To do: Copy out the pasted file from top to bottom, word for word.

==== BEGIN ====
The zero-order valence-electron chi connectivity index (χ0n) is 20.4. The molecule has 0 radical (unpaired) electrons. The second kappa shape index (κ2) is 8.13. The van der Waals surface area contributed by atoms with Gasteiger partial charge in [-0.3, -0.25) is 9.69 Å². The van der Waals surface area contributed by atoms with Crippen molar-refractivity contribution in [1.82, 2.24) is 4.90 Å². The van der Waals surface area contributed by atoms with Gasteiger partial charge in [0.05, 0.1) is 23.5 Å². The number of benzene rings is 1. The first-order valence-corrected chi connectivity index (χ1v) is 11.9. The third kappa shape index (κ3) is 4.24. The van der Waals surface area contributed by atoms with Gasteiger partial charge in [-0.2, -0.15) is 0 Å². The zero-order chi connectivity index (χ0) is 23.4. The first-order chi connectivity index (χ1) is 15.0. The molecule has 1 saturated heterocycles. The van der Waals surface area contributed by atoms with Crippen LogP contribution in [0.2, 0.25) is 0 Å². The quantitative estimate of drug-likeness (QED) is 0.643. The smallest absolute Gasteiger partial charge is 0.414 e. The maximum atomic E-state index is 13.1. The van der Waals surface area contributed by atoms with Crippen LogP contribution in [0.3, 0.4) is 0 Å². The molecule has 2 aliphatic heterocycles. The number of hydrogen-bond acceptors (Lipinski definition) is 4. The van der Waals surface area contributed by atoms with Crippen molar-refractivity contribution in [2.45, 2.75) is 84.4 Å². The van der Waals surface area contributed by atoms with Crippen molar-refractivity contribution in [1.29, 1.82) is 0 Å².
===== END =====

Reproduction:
The zero-order valence-electron chi connectivity index (χ0n) is 20.4. The molecule has 0 radical (unpaired) electrons. The second kappa shape index (κ2) is 8.13. The van der Waals surface area contributed by atoms with Gasteiger partial charge in [-0.3, -0.25) is 9.69 Å². The van der Waals surface area contributed by atoms with Crippen molar-refractivity contribution in [1.82, 2.24) is 4.90 Å². The van der Waals surface area contributed by atoms with Gasteiger partial charge in [0.05, 0.1) is 23.5 Å². The number of benzene rings is 1. The first-order valence-corrected chi connectivity index (χ1v) is 11.9. The third kappa shape index (κ3) is 4.24. The van der Waals surface area contributed by atoms with Gasteiger partial charge in [-0.2, -0.15) is 0 Å². The zero-order chi connectivity index (χ0) is 23.4. The first-order chi connectivity index (χ1) is 15.0. The molecule has 1 saturated heterocycles. The van der Waals surface area contributed by atoms with Crippen LogP contribution in [0.2, 0.25) is 0 Å². The quantitative estimate of drug-likeness (QED) is 0.643. The smallest absolute Gasteiger partial charge is 0.414 e. The maximum atomic E-state index is 13.1. The van der Waals surface area contributed by atoms with Crippen LogP contribution in [0.3, 0.4) is 0 Å². The molecule has 2 aliphatic heterocycles. The number of hydrogen-bond acceptors (Lipinski definition) is 4. The van der Waals surface area contributed by atoms with Crippen molar-refractivity contribution in [2.45, 2.75) is 84.4 Å². The van der Waals surface area contributed by atoms with Crippen molar-refractivity contribution in [1.29, 1.82) is 0 Å².